An Ohio Northern University medical laboratory sciences student prepares to take a blood sample

Health care institutions throughout the nation, including regionally, continue to be in desperate need of nurses and laboratory scientists. Meeting and mitigating these challenges are Ohio Northern University’s Nursing and Medical Laboratory Sciences (MLS) programs, which are providing highly skilled graduates who are not only trained to hit the ground running from day one, but are empowered to make the best decisions for themselves and for the wide range of patients they serve within an exceedingly demanding work environment.
ONU’s health care program directors and national professional organizations are quick to point out just how significant the dearth of workers is. While a worker shortage has been recognized as an ongoing issue for years, the pandemic, which strained heath care resources in multiple ways, accelerated the problem. According to ONU Nursing Director Kami Fox, the nursing shortage in the U.S. could reach more than 1 million by the end of this year. As the baby boomer generation ages and the need for health care services grows, workers are more in demand than ever.
The U.S. is also experiencing a lab scientist shortage for reasons similar to nursing. Too few educational programs, retirements, burnout and a general lack of knowledge about the profession are the primary culprits, says Dr. Lisa Walden, MLS Program director. “A recent article indicated that in order to meet demand, educational programs should graduate 12,000 students per year. The United States is graduating just 5,000,” she maintains.
Walden says the worker shortage “is affecting local and regional institutions, including those that ONU partners with for MLS clinical experiences.”
According to Burlin Sherrick, vice president of ancillary services at Lima Memorial Hospital and an adjunct instructor for ONU’s blood bank course, as many as 40% of lab technician positions in the area remain unfilled.
To address the gap, some health care organizations are more aggressively recruiting existing students with monetary incentives for schooling. A Sept. 22, 2022 story indicates Ohio offers nursing students $1,620 per year to help pay for a BSN degree, while Michigan is forgiving up to $200,000 in student loans for nurses who work for two years. Walden says sign-on bonuses for laboratory scientists can also be lucrative. For 2022 MLS graduates, many labs are providing $10,000 sign-on bonuses that come with a two-to-three-year employment commitment, she notes.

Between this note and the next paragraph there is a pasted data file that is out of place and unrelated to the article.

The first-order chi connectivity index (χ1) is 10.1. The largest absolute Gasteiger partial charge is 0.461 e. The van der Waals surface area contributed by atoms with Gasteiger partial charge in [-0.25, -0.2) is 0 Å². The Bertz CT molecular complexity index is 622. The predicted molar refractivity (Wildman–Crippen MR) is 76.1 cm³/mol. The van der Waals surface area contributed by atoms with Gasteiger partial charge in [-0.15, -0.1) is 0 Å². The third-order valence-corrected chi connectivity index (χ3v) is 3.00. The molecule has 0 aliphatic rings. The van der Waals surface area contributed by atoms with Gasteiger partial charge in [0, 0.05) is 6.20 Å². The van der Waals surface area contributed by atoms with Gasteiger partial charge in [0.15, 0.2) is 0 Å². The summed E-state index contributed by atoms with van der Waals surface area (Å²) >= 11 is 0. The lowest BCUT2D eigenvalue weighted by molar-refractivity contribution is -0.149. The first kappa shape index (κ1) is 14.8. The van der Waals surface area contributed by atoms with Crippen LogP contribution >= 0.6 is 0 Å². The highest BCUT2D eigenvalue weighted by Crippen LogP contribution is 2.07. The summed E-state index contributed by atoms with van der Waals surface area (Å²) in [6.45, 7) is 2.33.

Meanwhile, many college health care programs are rejecting qualified applicants because they don’t have the resources to teach all of them. Thousands are still heeding the call to care for those with healthcare needs, but the nation’s educational infrastructure remains inadequate. wrote that “the Ohio Board of Nursing reported in 2021 that over 4,000 degrees were awarded by the state’s 45 accredited BSN programs, yet over 4,000 qualified applicants were also rejected. Six schools turned away more than 200 applicants each, and the University of Cincinnati turned away more than 1,000.”
Rejection of qualified applicants isn’t happening at ONU, where the win-win is evident: students benefit from a superior educational experience and then have their pick of jobs that in some cases are paying more than ever. The U.S. Bureau of Labor Statistics reported the median annual wage for RNs in 2021 was $77,600 and was $57,800 per year for clinical laboratory technologists and technicians. Some employers are offering thousands of dollars in sign-on bonuses.
MLS Program facts:
·      100% graduation rate during the past five years.
·      100% placement rate during the past five years.
·      90% passage rate, within one year of graduation, on the ASCB Board of Certification Exam.
·      Of the seven NAACLS-accredited programs in Ohio, ONU is the only private institution.
·      Extensive on- and off-campus lab experiences, learning sessions with area professionals, and attendance at the Ohio ASCLS Collaborative Laboratory Conference.
·      Affordable tuition at $3,245 per semester.
·      For those who have already earned a bachelor of science degree, the MLS post-baccalaureate certificate program allows individuals to earn MLS credentials in just one calendar year.
Nursing Program facts:
·      92.8% passage rate during the past five years on the national licensing exam for registered nurses.
·      100% placement rate the past three years of graduates seeking full-time employment or who applied for graduate school within six months of graduating.
·      Rated the 7th best nursing program in Ohio by
·      $52,586 is the average starting salary for ONU nursing graduates.
·      Direct admission as a nursing major.
·      Clinical rotations begin sophomore year. Students complete approximately 810 hours total of clinical rotations.
For more information about ONU’s Nursing Program, visit
For more information about ONU’s Medical Laboratory Sciences Program, visit